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Healing Lies About Money, 2021 Edition

I've recently been going through another layer of healing around money, and it has been absolutely profound. 

When you become an entrepreneur after being employed for your entire adult life - one of the most impactful changes is that suddenly every penny is up to you in this very direct way.

When I was sitting in my cubicle or office for 12 years in my many jobs in consulting, HR, communications and advertising, I could have had a bad week, a slow week, a frankly kind of lazy week. Nevertheless, my paycheck would arrive just as it had on the weeks I kicked ass at my job. 

As an entrepreneur, suddenly, you need to plan for financial consistency and build it into your business. No one will do it for you. You could make zero dollars or all the dollars. It's all directed by your energy, your drive, your plan and your execution.

And if you have any mindset or energetic hangups about money - which most of us do - your business suddenly becomes an opportunity for personal development at a level few people ever experience in their lifetimes. It pushes you against every insecurity and every doubt within you - with an urgency to take action. 

Healing happens in cycles which build on each other. I see them as a spiral - each raising you higher in your consciousness and lessons in this lifetime. 

I started my business in 2014 and since then there have been numerous cycles of recognizing cycles of scarcity mindset, healing fears of owning the worth of my work, and integrating shadow beliefs about how much I can earn. 

I find myself in the middle of yet another transition and healing cycle, in what I embody and how I show up for my business - with even deeper ownership, visibility, and trust.

And this most recent transition has unearthed beliefs I had about money that have shocked me.  

Below are the lies I'm now shattering, integrating, and healing. They're not about wealth and riches. They actually go to the core of how I've thought about who I am and my worth.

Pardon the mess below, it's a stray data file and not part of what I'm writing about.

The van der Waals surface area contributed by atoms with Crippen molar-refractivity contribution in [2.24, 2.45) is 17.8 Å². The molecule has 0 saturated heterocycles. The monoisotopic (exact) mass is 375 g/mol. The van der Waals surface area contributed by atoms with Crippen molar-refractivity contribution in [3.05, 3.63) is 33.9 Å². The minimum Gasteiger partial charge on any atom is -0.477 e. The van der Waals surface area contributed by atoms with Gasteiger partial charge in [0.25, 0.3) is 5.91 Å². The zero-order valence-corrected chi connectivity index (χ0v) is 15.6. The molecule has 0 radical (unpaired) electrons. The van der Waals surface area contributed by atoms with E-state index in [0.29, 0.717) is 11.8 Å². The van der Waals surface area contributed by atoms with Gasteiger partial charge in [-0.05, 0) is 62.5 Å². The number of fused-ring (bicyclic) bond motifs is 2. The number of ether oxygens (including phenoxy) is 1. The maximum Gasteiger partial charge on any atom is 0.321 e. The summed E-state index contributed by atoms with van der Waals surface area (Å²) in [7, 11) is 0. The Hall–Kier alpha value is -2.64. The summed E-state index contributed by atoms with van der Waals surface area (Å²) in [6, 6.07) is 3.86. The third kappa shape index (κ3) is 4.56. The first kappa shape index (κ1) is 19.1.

Lie 1: Money = Being Able to Be Who I Am

I grew up in a deeply loving, yet very overprotective home in a conservative society in the Dominican Republic. I've always had an independent, creative and free spirit - so needless to say - many pieces of my circumstances were not a match for me.  

At age 19, my family and I moved to the U.S., and I arrived initially as a student under a dependent visa where I wasn't allowed to work. I lived at home and went to university and led a social and personal life that was more of a parallel to many high school sophomores than a young adult woman. It impacted how I showed up, who I chose as friends, what I thought was possible, and not to mention what I was physically allowed to do, and the experiences I got to live. There were no feasible rebellion options to these circumstances that would keep me on track with my education, keep me in the country legally, and keep a respectful relationship with my family (trust me, I tried repeatedly)

My ticket out? Money. This was explained to me very clearly. The moment you can pay your bills, that's when you can do what you want. No level of demonstrated maturity or responsibility would do. You can make your own money? That day, you can do whatever you want. 

By age 21, I started grad school on a student visa and was able to go out of state and get a job at the University. And for the first time in my life, I got to experience independence. This was not only a physical independence. This was an independence of thought, of spirit, of choices.

My soul was free. And money had given me that.